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Review: The Institute

The Institute

The Institute
By Stephen King
Scribner, 9781982110567,  September 2019, 576pp.

The Short of It:

Not what I expected.

The Rest of It:

When it comes to King, it’s obvious to me and has been for decades, that he enjoys the storytelling process. I imagine him at his computer, wringing his hands and laughing maniacally over the words spooling out of his head and I am here for it.

But…

Something happened with The Institute. Two thirds of the book was lackluster. The setup? Long. The characters? Somewhat likable. The story?  Unbelievable.  But I am a Constant Reader and a huge fan of his regardless so I will stick to the positives.

Luke Ellis, 10,  is kidnapped from the safety of his home and taken in an SUV to a place called, The Institute. There, kids are placed in rooms that look very much like home, but they are not home and in fact, being experimented on. These kids have powers, specifically telekinesis and telepathy but all to varying degrees. They are poked and prodded and injected with unknown substances to bring on the dots which represents their powers in action.

Luke befriends a group of kids, some older, some younger and together they attempt to figure out what is going on. Why are they there? What do the tests mean? What will happen to them in the end?

The Institute has some classic King elements but is definitely not horror. Not even close. I wouldn’t say it’s a thriller either. Although the last few chapters were nail biters the majority of the book hummed along and settled into the Sci-Fi category. A rather sleepy take on Sci-Fi, if that.

I enjoyed The Institute but it lacked that snappy King vibe that his most beloved books possess. Usually with King, the interactions between the kids are golden. I mean, think back to IT and how tight that circle was. That tightness was missing with Luke and his gang although there were hints of it when it came to The Institute’s youngest occupant, Avery. Overall, lukewarm.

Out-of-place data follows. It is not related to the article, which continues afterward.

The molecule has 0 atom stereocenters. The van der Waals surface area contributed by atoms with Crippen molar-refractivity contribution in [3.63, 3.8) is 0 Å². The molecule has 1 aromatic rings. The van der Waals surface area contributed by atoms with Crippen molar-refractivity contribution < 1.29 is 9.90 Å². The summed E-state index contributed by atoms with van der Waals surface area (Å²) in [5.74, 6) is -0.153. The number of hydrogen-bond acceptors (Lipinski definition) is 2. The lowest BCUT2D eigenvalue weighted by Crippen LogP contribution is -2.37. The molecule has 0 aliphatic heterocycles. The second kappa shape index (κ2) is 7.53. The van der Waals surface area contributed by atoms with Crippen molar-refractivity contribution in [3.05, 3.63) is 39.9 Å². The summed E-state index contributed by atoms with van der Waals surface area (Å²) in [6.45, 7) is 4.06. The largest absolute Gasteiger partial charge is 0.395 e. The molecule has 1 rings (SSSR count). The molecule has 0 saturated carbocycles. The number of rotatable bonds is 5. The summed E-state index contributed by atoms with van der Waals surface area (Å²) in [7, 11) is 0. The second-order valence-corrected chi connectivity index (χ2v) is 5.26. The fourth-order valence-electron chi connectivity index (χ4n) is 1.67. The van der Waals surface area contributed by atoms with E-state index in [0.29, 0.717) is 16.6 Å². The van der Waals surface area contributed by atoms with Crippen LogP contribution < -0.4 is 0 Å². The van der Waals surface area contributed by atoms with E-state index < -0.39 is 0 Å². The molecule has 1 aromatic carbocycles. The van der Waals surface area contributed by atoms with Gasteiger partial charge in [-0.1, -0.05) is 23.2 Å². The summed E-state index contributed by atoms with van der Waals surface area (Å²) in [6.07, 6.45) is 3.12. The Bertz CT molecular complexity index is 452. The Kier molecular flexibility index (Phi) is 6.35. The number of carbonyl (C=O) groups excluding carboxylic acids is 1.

I know many who read it when it first came out and loved it. It took me longer to get to than I wanted but now that I’ve read it I feel like maybe the lack of buzz while reading it might have affected my overall impression.

If you love King and have not read it yet, I would still recommend that you do because Constant Readers read it all. Right?

Source: Borrowed
Disclosure: This post contains Indiebound affiliate links.

How Does He Do It?

The Institute

King recently announced that he has a new book hitting the shelves on September 10, 2019. The Institute is 500+ pages and I can’t wait.

A short blurb from the publisher:

In the middle of the night, in a house on a quiet street in suburban Minneapolis, intruders silently murder Luke Ellis’s parents and load him into a black SUV. The operation takes less than two minutes. Luke will wake up at The Institute, in a room that looks just like his own, except there’s no window. And outside his door are other doors, behind which are other kids with special talents—telekinesis and telepathy—who got to this place the same way Luke did: Kalisha, Nick, George, Iris, and ten-year-old Avery Dixon. They are all in Front Half. Others, Luke learns, graduated to Back Half, “like the roach motel,” Kalisha says. “You check in, but you don’t check out.”

I always look forward to a story from him and I love it when it’s a nice, long one.  I don’t know how he manages to release a book at least once a year (this year he released two) but I’m glad he does. Especially in the fall. Always kicks off the RIP Challenge nicely. How thoughtful of him, right?